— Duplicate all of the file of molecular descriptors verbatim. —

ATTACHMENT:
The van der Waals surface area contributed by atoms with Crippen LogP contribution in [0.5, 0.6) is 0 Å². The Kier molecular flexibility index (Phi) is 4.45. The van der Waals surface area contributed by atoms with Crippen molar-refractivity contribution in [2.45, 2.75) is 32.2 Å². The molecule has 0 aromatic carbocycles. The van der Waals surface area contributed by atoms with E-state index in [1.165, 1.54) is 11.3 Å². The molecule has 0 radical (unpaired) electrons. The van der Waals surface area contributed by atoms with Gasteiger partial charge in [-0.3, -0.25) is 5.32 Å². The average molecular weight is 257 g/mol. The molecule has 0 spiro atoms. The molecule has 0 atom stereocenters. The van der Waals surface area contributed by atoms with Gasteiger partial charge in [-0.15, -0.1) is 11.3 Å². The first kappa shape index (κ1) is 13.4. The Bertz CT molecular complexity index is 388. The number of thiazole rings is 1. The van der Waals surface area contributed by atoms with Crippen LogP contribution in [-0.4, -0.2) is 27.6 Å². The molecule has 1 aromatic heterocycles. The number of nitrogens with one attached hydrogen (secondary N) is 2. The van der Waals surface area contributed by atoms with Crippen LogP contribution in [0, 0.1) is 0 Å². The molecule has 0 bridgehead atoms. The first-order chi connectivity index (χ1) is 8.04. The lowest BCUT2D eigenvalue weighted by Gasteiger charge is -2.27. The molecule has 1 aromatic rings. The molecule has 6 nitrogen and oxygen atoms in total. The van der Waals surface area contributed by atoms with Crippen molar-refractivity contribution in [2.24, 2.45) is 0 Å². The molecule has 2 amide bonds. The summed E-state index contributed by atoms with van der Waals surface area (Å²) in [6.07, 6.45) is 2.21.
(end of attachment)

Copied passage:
The van der Waals surface area contributed by atoms with Crippen LogP contribution in [0.5, 0.6) is 0 Å². The Kier molecular flexibility index (Phi) is 4.45. The van der Waals surface area contributed by atoms with Crippen molar-refractivity contribution in [2.45, 2.75) is 32.2 Å². The molecule has 0 aromatic carbocycles. The van der Waals surface area contributed by atoms with E-state index in [1.165, 1.54) is 11.3 Å². The molecule has 0 radical (unpaired) electrons. The van der Waals surface area contributed by atoms with Gasteiger partial charge in [-0.3, -0.25) is 5.32 Å². The average molecular weight is 257 g/mol. The molecule has 0 spiro atoms. The molecule has 0 atom stereocenters. The van der Waals surface area contributed by atoms with Gasteiger partial charge in [-0.15, -0.1) is 11.3 Å². The first kappa shape index (κ1) is 13.4. The Bertz CT molecular complexity index is 388. The number of thiazole rings is 1. The van der Waals surface area contributed by atoms with Crippen LogP contribution in [-0.4, -0.2) is 27.6 Å². The molecule has 1 aromatic heterocycles. The number of nitrogens with one attached hydrogen (secondary N) is 2. The van der Waals surface area contributed by atoms with Crippen LogP contribution in [0, 0.1) is 0 Å². The molecule has 0 bridgehead atoms. The first-order chi connectivity index (χ1) is 8.04. The lowest BCUT2D eigenvalue weighted by Gasteiger charge is -2.27. The molecule has 1 aromatic rings. The molecule has 6 nitrogen and oxygen atoms in total. The van der Waals surface area contributed by atoms with Crippen molar-refractivity contribution in [2.24, 2.45) is 0 Å². The molecule has 2 amide bonds. The summed E-state index contributed by atoms with van der Waals surface area (Å²) in [6.07, 6.45) is 2.21.